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Coated and laminated textile fabrics

Definitions, applications, and attributes of coated and laminated fabrics

Fabric surface modification is a novel technique by coating and lamination which can improve structural performances. It provides the opportunities to manufacturer the special fabrics like water-proof resistant tarpaulins, coverings, large tents and architectural uses, back coating for upholstery including auto seats, food, medical applications, parachutes, woven curtains, for heat-sensitive fabrics, automotive fabrics, disposable hospital apparel etc. the recent developments also enhanced the lamination and coating technique into state-of-art process of the future in textile field.

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The processes of coating and laminating have become much more important and novel techniques for adding performance, durability, appearance retention and aesthetic value to textiles. Custom coating and lamination processes add an additional range of property, usages, functionality, improves the ability to perform as needed, and retains overall inherent properties of textiles, all of which have been consistently proven after receiving proper customer coating and laminating services.

Vinyl coated polyester is a material frequently used for flexible fabric structures. It acts as a bonding or adhesive agent, and an exterior PVC coating. Fabric can be manufactured with different levels of light transmission that range from very transparent to completely opaque.


There are two definitions of a ‘coated fabric’ in the Textile Institute’s publication, Textile Terms and Definitions.

1A material composed of two or more layers, at least one of which is a textile fabric and at least one of which is a substantially continuous polymeric layer. The layers are bonded closely together by means of an added adhesive or by the adhesive properties of one or more of the component layers.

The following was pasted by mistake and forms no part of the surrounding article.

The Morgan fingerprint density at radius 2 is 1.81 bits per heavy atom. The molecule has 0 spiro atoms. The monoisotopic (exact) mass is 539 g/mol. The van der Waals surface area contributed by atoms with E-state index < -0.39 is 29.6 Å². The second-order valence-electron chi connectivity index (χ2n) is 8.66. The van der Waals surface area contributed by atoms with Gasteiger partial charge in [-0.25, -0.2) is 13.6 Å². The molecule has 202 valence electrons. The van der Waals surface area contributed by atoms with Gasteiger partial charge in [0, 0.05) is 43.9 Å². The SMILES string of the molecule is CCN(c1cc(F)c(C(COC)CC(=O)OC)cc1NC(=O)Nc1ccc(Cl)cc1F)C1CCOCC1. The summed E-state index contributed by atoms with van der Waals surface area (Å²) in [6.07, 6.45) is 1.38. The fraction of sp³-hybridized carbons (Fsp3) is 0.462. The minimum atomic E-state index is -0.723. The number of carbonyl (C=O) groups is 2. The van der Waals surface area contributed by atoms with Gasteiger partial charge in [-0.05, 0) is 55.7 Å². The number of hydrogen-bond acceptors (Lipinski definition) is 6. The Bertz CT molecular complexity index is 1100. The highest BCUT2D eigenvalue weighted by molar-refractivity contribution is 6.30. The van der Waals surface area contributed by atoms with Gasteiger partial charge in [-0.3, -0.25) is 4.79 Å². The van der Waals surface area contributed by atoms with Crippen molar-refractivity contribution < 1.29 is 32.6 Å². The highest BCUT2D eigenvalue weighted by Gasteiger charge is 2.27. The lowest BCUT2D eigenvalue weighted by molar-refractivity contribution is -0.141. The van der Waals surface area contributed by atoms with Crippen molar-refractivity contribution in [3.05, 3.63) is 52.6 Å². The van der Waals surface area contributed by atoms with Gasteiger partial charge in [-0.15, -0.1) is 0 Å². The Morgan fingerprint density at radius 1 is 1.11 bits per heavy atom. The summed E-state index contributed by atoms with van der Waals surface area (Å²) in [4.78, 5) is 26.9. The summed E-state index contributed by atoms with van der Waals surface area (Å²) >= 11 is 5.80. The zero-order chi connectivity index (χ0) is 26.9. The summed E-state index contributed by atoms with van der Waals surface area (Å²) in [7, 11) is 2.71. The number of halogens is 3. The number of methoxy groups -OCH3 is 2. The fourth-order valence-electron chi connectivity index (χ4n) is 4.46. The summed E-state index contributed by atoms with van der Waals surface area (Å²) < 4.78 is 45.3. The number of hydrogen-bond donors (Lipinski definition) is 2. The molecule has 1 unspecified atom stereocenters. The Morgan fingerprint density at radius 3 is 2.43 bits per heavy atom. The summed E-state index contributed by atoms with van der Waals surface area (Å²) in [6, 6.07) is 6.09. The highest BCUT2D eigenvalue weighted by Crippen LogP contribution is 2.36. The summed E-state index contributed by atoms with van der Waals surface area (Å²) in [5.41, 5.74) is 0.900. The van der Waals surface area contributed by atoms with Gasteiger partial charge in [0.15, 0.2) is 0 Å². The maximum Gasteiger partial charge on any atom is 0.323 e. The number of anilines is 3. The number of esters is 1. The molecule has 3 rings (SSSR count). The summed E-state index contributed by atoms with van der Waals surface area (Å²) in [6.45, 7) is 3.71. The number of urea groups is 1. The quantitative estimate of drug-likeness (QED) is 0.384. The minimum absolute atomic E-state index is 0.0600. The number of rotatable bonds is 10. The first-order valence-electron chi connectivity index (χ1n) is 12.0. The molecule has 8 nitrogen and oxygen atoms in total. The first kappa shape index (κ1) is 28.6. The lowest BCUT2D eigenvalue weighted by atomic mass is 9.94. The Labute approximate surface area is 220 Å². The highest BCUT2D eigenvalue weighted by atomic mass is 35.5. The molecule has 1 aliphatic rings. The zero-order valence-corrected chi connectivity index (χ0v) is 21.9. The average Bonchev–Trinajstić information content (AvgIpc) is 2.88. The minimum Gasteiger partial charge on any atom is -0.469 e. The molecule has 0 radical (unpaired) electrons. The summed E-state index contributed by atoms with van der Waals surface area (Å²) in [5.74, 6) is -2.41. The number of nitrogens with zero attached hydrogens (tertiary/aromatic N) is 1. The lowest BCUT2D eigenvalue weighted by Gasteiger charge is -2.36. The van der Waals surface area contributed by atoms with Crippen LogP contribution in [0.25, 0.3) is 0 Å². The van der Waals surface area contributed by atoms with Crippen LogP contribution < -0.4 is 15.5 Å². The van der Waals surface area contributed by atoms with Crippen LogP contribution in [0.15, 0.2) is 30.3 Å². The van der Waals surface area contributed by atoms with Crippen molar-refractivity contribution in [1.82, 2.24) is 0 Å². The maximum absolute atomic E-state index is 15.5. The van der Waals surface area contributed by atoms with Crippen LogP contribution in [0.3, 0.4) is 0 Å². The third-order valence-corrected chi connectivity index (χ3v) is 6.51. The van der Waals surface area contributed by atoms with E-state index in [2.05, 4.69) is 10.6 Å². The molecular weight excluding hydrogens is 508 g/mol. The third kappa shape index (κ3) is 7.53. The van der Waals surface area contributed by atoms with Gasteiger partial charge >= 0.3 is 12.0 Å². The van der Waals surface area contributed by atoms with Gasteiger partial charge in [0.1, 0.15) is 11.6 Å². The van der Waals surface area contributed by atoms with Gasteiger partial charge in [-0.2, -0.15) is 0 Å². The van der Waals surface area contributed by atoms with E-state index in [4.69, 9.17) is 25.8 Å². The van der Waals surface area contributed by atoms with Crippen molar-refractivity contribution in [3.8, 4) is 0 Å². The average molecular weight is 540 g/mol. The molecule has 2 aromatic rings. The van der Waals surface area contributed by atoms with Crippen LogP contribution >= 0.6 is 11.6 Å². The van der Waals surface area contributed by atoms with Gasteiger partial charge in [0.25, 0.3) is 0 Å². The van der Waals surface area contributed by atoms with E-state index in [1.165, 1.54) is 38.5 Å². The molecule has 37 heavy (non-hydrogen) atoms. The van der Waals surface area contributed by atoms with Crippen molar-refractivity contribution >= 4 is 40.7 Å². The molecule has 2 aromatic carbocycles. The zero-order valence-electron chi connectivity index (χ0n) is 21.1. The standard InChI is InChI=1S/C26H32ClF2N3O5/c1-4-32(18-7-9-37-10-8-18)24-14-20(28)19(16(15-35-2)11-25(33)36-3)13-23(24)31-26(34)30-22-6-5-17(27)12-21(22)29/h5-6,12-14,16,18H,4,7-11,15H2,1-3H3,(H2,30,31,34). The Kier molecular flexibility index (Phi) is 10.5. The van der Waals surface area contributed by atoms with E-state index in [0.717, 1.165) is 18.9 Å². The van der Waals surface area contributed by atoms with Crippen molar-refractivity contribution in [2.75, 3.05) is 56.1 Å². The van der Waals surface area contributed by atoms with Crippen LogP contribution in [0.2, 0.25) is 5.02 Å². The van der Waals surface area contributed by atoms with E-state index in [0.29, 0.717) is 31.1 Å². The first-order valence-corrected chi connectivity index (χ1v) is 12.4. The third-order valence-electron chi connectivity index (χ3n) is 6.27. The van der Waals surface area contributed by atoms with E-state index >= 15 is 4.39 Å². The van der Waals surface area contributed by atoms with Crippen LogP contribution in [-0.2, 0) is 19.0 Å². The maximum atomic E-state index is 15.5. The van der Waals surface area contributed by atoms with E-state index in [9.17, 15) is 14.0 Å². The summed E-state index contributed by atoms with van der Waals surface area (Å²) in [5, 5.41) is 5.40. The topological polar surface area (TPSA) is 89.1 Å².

2A textile fabric on which there has been formed in sit-upon one or both surfaces, a layer or layers of adherent coating material.

The second definition will be regarded as that definition which most closely describes coated fabrics. The first quoted definition could also be applied to a laminated fabric. Textile Terms and Definitions defines a ‘laminated fabric’ (or a ‘combined fabric’) as A material composed of two or more layers, at least one of which is a textile fabric, bonded closely together by means of an added adhesive, or by the adhesive properties of one or more of the component layers.

In simpler terms, a laminated fabric consists two (or more) layer construction with a polymer film bonded to a fabric.

Uses of laminated fabrics are in rainwear, automotive, and other applications are for three-dimensional woven fabrics. For the purposes of this topic, a ‘laminated fabric’, also sometimes called a ‘bonded fabric’, is considered to be different from a coated fabric. However, these definitions are of academic interest and there is little benefit in taking a rigid view.

Typical Applications

Coating and lamination techniques are used to add properties to fabrics which do not have those assumed by textile fabrics. Having widespread application across a range of technical textiles sectors, they increase functionality and durability as well as value. They can include; waterproofness, increased abrasion, stain, flame and UV resistance, retro-reflection or fluorescence, anti-microbial or phase change materials.

Usually, the back of the fabric surface is laminated, so as to not affect the design look of the fabric face, and in the case of the Hydrophilic membranes, these are more effective worn close to the body. All this criterion is to be taken into consideration before coating and lamination are done with appropriate application of adhesive. The definition between the two is a technicality relating to the application method, generally, coatings are applied to a fabric in their preparatory state, often in liquid form. Lamination requires the pre-preparation of a laminate membrane that is then applied to the textile.

The application for coated and laminated textiles is widespread across a variety of technical textile sectors, these include:

Coating and Laminated materials cut across all industry segments!

  • Agriculture
    • Bulk containers
    • Fencing Seed/crop covers
    • Bags
    • Shade materials
    • Irrigation systems
    • Pond liners
    • Irrigation Hoses
    • Safety fencing
    • Wind covers
  • Construction
    • Concrete Curing
    • Safety Vests
    • Hoses
    • Conveyor Belting
    • Truck covers
    • Drainage ditches
    • Substrate preparation
    • Architectural structures
    • Shoe uppers and linings
    • Artificial leather/bags/belts
    • Rainwear
  • Clothing